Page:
Making Email Right-Sized

I have come to think of my eyes and my attention as one of my most important assets, so I try not to let things come into my sight that will steal my focus. I am literally like a magpie with shiny objects (which is a great simile, but apparently isn’t actually true), and will get distracted by the slightest thing, so I need to do a good job of protecting myself from things that will entice me away from the things I should be focusing on. (Did my sidebar on the maligned magpies distract you?)

One way I do this is to audit my inbox every now and then. As a Head of School, my email address gets added to all sorts of company mailing lists without my permission, and it drives me crazy. I do want to hear from some organizations, such as our accrediting authority, and some services that we actually use, but I do not want to hear from every school supply company, software outfit, or professional development pedlar that is trying to get a line on next year’s budget.

In the past, I thought I just had to put up with this. We use Google at my school, so my work email account has a “promotions” section, and I just relegated emails like that to that section. I figured it was a waste of time to unsubscribe because no one honours the unsubscribe button anyway. In fact, that used to be true, but is no longer true. It used to be that if you clicked “unsubscribe” or contacted a company and asked to be removed from their list, you were just confirming that your address was live and that you were checking it, which would just make them send you more emails. These days, however, reputable companies know that they can’t act that way, and anyway almost all of them are using commercial mailing list software (like MailChimp) that handles the unsubscription process for them, so they do honour the unsubscribe. So now, unless I am actually using a service, I will just click on “unsubscribe” if I get an unsolicited sales email from a company. If they don’t unsubscribe me, I will send their next email to my spam folder.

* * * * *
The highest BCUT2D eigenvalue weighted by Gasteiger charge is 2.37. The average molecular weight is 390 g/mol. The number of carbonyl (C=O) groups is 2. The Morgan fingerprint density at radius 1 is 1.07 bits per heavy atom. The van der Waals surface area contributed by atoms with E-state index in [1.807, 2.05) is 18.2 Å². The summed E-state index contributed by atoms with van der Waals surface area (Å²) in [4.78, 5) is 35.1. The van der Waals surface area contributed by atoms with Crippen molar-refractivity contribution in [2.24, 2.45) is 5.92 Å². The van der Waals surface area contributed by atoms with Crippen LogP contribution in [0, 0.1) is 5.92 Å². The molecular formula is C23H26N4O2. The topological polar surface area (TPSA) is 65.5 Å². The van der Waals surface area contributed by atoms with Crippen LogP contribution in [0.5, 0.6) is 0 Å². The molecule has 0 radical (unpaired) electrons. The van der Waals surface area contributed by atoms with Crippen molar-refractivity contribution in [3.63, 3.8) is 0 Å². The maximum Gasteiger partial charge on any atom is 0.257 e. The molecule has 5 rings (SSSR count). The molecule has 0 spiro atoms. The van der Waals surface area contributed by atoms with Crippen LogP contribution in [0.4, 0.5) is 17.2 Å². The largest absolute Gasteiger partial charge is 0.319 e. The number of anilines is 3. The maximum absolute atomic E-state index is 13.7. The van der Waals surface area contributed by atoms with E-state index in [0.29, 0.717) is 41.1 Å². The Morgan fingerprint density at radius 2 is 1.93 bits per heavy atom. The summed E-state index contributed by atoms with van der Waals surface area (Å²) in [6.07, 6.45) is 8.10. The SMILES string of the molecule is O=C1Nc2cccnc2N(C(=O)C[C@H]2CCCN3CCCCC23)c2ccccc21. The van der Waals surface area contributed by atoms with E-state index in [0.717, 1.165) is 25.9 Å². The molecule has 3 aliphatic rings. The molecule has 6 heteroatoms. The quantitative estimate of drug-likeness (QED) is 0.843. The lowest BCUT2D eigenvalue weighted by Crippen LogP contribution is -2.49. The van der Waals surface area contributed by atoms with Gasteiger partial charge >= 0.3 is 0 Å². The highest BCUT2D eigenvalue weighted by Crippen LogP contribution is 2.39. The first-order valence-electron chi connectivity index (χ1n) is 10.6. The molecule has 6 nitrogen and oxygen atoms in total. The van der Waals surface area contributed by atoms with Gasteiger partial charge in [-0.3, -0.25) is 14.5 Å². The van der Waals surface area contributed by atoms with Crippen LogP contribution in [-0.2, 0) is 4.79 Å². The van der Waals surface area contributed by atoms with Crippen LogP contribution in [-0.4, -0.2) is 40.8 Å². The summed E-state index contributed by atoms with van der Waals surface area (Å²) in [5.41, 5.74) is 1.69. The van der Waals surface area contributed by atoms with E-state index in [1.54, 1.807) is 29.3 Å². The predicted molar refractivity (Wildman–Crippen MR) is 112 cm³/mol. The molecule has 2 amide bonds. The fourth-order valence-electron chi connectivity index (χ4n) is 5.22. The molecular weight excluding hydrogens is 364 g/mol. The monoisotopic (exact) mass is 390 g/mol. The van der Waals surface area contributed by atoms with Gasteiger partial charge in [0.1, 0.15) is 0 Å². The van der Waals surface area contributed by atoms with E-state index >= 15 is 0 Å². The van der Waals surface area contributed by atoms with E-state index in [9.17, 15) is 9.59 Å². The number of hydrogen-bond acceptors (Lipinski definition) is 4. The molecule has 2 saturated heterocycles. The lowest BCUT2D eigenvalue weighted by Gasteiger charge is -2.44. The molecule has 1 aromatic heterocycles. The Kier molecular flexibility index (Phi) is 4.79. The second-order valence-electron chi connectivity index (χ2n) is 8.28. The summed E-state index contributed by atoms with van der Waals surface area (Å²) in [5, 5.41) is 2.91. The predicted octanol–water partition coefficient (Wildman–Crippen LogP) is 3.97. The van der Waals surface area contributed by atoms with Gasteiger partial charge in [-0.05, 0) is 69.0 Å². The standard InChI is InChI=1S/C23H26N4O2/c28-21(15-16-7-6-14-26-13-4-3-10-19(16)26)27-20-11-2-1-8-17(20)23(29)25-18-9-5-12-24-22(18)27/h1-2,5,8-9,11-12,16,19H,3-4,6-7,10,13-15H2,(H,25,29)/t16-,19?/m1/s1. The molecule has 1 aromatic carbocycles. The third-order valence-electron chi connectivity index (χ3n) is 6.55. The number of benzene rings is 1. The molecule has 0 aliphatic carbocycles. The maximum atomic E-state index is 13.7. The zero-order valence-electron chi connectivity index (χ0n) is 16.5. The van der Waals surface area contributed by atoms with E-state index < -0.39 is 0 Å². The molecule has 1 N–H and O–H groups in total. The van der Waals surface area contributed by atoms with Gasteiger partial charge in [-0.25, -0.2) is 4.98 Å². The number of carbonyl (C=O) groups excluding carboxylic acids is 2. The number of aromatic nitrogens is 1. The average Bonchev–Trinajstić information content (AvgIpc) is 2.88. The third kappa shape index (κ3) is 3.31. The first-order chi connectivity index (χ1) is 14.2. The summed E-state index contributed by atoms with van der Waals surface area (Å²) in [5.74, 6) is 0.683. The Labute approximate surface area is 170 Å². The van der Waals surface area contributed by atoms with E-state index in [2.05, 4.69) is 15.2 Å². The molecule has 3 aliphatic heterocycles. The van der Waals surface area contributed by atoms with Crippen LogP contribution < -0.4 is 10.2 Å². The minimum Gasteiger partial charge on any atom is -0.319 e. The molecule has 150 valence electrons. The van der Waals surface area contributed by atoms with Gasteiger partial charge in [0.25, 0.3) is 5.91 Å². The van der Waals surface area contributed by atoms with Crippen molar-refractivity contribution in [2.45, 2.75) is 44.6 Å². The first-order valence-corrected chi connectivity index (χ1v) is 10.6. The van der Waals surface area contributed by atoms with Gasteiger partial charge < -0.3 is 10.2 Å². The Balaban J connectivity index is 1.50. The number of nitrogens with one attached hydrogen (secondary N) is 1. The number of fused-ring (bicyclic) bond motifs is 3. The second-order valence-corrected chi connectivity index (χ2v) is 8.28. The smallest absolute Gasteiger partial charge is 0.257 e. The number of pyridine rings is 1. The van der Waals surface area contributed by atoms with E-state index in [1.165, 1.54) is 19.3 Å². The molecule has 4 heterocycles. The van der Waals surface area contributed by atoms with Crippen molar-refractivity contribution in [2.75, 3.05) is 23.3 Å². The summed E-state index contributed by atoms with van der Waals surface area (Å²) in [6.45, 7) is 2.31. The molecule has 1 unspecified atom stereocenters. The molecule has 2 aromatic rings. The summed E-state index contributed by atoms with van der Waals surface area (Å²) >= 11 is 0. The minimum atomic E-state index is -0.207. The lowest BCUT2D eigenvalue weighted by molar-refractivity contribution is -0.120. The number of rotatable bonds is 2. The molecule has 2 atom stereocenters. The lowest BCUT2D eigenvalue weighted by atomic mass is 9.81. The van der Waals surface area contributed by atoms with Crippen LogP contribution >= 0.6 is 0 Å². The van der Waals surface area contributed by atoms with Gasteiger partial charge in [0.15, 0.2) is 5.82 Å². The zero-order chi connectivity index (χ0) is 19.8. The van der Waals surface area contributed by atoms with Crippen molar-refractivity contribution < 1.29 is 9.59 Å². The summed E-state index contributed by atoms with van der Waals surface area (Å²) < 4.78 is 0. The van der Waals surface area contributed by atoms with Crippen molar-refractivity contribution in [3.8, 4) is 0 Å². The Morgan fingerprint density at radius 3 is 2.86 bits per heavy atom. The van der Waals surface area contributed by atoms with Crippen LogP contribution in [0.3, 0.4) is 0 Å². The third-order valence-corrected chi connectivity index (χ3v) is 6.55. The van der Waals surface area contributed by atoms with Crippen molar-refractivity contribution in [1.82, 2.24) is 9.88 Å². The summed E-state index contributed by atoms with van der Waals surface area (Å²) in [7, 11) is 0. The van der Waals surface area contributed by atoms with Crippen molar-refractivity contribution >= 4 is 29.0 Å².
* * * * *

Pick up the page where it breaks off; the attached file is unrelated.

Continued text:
Emails from companies or services that I do use get filtered and labeled. They stay in my inbox rather than going directly away so I can glance at them if I want to, but I can also archive them instantly without worrying about finding them later. I can also archive them in bulk at certain times of the year to clear out my inbox.

And speaking of clearing out my inbox, I give myself an email amnesty once a year. On August 1, I go through the last month of emails that I have received, mark any that I still need to pay attention to, and archive or delete everything else. I have been thinking about doing this twice a year, perhaps on January 1 and August 1. It feels nice to get my inbox to a manageable state at least temporarily. I have also considered doing it monthly, but that seems like too much work.

I feel that email is a constant threat to my attention, so I would love to hear your ideas for keeping it right-sized in my life!